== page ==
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Celebrating the Empty Tombs of Jesus

Mausoleum_MuhammadThe Empty Tomb(s) of Jesus

Medina, Saudi Arabia is the 2nd holiest city in Islam. It is where Muhammad went during his flight from Mecca, and in this city he received portions of the Quran. In the heart of this city is the Mosque of the Prophet, a place of worship established by Muhammad in 622 CE.

At the Mosque is the Green Dome, which marks the burial tombs of many Islamic leaders. Muhammad is buried there, along with the first two caliphs or leaders of Islam (Abu Bakr and Umar). There is also an empty grave next to Muhammad, which is reserved for Jesus. Yes, even within Islam there is an empty tomb for Jesus.

Significance of the Empty Tombs in Islam and Christianity

Islam rejects the belief that Jesus, an important prophet of God, was killed. Instead, they believe that Jesus will return and be buried next to Muhammad in Medina.

On the other hand, Christianity teaches that Jesus did die on the cross, and he was buried in a borrowed grave. While there might be some debate over the location of that tomb in Jerusalem (either the Church of the Holy Sepulchre or the Garden Tomb), the essential truth is that Jesus was buried by his followers after the execution, and Roman centurions guarded the tomb, and early on the third day, the tomb was empty and a risen Jesus began appearing to his followers. For Christians, this isn’t just an interesting story or feel-good ending; it is the fact upon which all our hope and faith is based.

Importance of the Resurrection

The resurrection of Jesus Christ is a core tenant of Christianity. In 1 Corinthians 15, Paul makes clear how crucial this belief is to the rest of his teachings. We believe that Jesus died for the deliverance of our sins, and that he was buried in a grave (1 Corinthians 15:3–4a). But Jesus did not remain in that grave; on the third day he was raised (v. 4) and appeared to hundreds of his followers and skeptics alike (v. 5–8).

Paul goes out of his way to say that this belief in the death and resurrection of Christ lines up with the ancient prophecies and teachings preserved in the Old Testament, with his frequent refrain “in accordance with the Scriptures” (vv. 4 & 5).

He also argues in the following verses that the entire trustworthiness of Christianity resides on whether Jesus rose from the dead. In verses 13–17, he explicitly states:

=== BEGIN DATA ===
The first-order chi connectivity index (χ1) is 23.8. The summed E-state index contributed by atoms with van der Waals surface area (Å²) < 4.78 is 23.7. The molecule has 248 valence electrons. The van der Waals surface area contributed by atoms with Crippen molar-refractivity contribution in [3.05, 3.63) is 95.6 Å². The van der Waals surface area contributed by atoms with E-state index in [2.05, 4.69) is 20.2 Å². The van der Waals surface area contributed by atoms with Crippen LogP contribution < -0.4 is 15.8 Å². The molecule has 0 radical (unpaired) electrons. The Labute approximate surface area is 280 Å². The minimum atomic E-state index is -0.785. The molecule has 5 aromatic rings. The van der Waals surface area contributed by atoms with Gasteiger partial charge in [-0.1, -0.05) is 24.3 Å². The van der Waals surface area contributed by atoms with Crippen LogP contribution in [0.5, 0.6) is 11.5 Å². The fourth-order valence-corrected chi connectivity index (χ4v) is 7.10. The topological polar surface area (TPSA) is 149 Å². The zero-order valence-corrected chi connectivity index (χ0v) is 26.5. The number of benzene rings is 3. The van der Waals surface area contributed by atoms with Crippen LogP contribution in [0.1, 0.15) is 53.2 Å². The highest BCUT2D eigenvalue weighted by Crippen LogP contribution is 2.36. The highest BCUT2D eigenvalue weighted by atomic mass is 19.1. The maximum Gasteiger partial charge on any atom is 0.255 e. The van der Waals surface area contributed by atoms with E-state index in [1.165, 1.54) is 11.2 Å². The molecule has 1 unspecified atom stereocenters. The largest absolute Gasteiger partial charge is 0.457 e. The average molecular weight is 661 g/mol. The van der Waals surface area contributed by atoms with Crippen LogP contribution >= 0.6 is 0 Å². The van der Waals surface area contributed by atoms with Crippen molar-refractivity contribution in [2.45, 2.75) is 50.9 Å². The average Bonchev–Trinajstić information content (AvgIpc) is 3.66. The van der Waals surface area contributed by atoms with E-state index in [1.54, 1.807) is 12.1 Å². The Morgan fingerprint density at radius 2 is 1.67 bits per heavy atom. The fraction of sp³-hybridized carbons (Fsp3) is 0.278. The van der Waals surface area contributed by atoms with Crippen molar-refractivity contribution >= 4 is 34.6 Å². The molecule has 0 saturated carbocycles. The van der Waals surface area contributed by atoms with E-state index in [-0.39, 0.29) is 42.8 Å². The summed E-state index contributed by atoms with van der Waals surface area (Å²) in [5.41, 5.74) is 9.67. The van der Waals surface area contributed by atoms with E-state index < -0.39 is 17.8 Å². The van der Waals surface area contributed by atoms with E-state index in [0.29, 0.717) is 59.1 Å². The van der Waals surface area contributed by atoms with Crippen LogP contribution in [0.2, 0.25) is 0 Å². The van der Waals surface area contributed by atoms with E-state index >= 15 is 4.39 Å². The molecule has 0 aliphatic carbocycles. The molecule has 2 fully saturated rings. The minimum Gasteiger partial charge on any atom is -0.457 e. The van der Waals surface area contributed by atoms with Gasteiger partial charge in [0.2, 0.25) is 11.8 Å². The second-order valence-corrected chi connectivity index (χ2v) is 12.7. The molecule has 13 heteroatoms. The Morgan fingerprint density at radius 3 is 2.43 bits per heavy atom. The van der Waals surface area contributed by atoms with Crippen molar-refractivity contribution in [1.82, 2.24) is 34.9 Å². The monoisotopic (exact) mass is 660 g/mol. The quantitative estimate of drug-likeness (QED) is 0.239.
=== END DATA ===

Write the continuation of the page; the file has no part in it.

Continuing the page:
But if there is no resurrection of the dead, then not even Christ has been raised. And if Christ has not been raised, then our preaching is in vain and your faith is in vain. We are even found to be misrepresenting God, because we testified about God that he raised Christ, whom he did not raise if it is true that the dead are not raised. For if the dead are not raised, not even Christ has been raised. And if Christ has not been raised, your faith is futile and you are still in your sins. (1 Corinthians 15:13–17, emphasis mine).

In the death of Jesus, the sins of mankind are paid for and the evil forces of this world are put to death. In the resurrection of Jesus, even death and the grave are shown to be no match for God’s love. By raising Jesus, God is reversing the effects of the fallen world and beginning his process of renewing and redeeming Creation, which will eventually result in New Creation.

Celebrating the Empty Tombs of Jesus on Easter

Today, as we celebrate Easter with our church, family, and friends, let us remember that the god that we worship is the one who has conquered death and sin forever. What started with Jesus that Easter morning will continue into New Creation, so we will all taste the glory of resurrected life.

Why do you seek the living among the dead? He is not here, but has risen (Luke 24:5b-6a)

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The Power of Story from Back to the Future

The Power of Story from Back to the Future

I am a die-hard Back to the Future fan. I have watched all three movies dozens of times, can quote most lines from the movies1, and I have my own Marty McFly outfit. This year marks the 30th anniversary of the release of the first Back to the Future, as well as the future date Marty & co. travel to in Part 2.

In preparation for that date in October, I recently read We Don’t Need Roads: The Making of the Back to the Future Trilogy. Getting unparalleled access to the director, writers, cast, and crew behind the trilogy, author Caseen Gaines provides a compelling read on the long and complicated journey these movies took to get to the screen.

In the chapters describing the first movie, I was impressed by the significance everyone put on the strength of the story. Steven Spielberg, a producer of the trilogy, loved it immediately upon first read; so did many of the cast and crew. But what impressed me the most was the reaction from the movie’s first audience.

As Gaines describes, the film the audience saw was a “work-print,” meaning it had rough transitions, lacked most of the visual and sound effects, and was without the soundtrack. This viewing took place in May 1985, less than a month after shooting wrapped on the movie. The audience was told little about the movie they were about to see, only that it starred Michael J. Fox and Christopher Lloyd.